NEW YORK (Reuters Health) – The 2009 influenza A(H1N1) pandemic caused severe illness and mortality in cancer patients with solid tumors, investigators report in Cancer online February 22.
“Early initiation of antiviral therapy is crucial in this patient population to decrease morbidity and probably mortality,” advise Dr. Roy F. Chemaly, with the University of Texas M. D. Anderson Cancer Center in Houston, and colleagues.
They note that data on the effect of H1N1 infection in patients with solid malignancies have been nonexistent. They therefore retrospectively reviewed the records of such cancer patients during the 2009 influenza pandemic at three major cancer centers — M. D. Anderson, the Mexican National Cancer Institute in the Mexico Federal District, and the King Hussein Cancer Center in Amman, Jordan.
The team identified 115 cases of H1N1 infection in this population, 58 of whom required hospitalization with lengths of stay ranging from 1 to 33 days. Pneumonia developed in 27 patients (23%), with those who were older or more severely immunocompromised at particular risk. Eleven patients died from H1N1 infection, for a case fatality rate of 9.5%.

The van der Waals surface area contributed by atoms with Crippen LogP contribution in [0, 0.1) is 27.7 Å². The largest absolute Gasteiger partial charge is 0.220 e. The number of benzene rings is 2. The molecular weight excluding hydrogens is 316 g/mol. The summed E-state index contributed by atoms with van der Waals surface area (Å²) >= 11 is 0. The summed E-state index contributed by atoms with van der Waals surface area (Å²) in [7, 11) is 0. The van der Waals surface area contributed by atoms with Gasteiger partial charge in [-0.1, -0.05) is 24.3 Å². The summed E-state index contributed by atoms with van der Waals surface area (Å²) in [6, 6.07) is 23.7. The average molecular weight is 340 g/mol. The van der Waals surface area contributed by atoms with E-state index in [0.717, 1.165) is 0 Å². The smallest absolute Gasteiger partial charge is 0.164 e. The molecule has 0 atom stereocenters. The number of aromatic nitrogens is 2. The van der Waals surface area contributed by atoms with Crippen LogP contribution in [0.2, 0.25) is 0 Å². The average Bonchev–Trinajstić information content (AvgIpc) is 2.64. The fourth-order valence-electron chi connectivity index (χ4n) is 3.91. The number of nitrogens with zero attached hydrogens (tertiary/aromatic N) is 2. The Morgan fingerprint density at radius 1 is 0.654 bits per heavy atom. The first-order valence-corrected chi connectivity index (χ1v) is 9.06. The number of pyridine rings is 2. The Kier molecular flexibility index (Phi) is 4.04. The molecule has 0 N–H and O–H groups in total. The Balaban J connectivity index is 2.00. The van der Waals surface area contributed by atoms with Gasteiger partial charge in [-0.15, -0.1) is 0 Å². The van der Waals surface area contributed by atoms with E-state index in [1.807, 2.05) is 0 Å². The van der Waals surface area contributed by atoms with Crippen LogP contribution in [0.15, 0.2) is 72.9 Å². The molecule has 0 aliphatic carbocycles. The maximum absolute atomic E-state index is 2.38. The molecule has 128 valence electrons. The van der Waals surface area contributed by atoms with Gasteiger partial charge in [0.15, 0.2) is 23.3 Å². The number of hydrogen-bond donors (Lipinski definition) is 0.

Most patients received a neuraminidase inhibitor, usually oseltamivir, and further analysis showed that administration within 48 hours of symptom onset reduced the risk of pneumonia (p<0.001) with a trend toward reduced mortality (p=0.06), Dr. Chemaly and colleagues report.
“In summary, during a pandemic, influenza A infection may present as a severe disease in patients with solid tumors, as it does in other immunocompromised patients,” they conclude, adding: “A delay in the initiation of antiviral therapy is associated with a greater risk of developing of pneumonia.”